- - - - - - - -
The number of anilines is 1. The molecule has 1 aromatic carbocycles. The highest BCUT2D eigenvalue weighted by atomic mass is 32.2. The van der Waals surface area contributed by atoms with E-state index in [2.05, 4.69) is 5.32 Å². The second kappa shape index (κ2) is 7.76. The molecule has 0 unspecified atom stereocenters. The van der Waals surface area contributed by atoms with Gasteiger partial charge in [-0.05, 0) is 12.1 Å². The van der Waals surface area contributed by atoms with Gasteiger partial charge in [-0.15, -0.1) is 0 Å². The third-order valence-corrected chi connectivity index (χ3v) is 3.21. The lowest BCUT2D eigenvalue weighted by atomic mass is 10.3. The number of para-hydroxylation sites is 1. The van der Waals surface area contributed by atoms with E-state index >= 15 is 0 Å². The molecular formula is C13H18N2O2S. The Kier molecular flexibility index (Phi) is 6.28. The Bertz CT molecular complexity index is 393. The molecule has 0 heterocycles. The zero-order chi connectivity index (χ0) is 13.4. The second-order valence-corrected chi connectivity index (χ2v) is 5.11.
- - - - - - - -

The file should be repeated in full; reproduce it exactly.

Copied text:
The number of anilines is 1. The molecule has 1 aromatic carbocycles. The highest BCUT2D eigenvalue weighted by atomic mass is 32.2. The van der Waals surface area contributed by atoms with E-state index in [2.05, 4.69) is 5.32 Å². The second kappa shape index (κ2) is 7.76. The molecule has 0 unspecified atom stereocenters. The van der Waals surface area contributed by atoms with Gasteiger partial charge in [-0.05, 0) is 12.1 Å². The van der Waals surface area contributed by atoms with Gasteiger partial charge in [-0.15, -0.1) is 0 Å². The third-order valence-corrected chi connectivity index (χ3v) is 3.21. The lowest BCUT2D eigenvalue weighted by atomic mass is 10.3. The number of para-hydroxylation sites is 1. The van der Waals surface area contributed by atoms with E-state index >= 15 is 0 Å². The molecular formula is C13H18N2O2S. The Kier molecular flexibility index (Phi) is 6.28. The Bertz CT molecular complexity index is 393. The molecule has 0 heterocycles. The zero-order chi connectivity index (χ0) is 13.4. The second-order valence-corrected chi connectivity index (χ2v) is 5.11.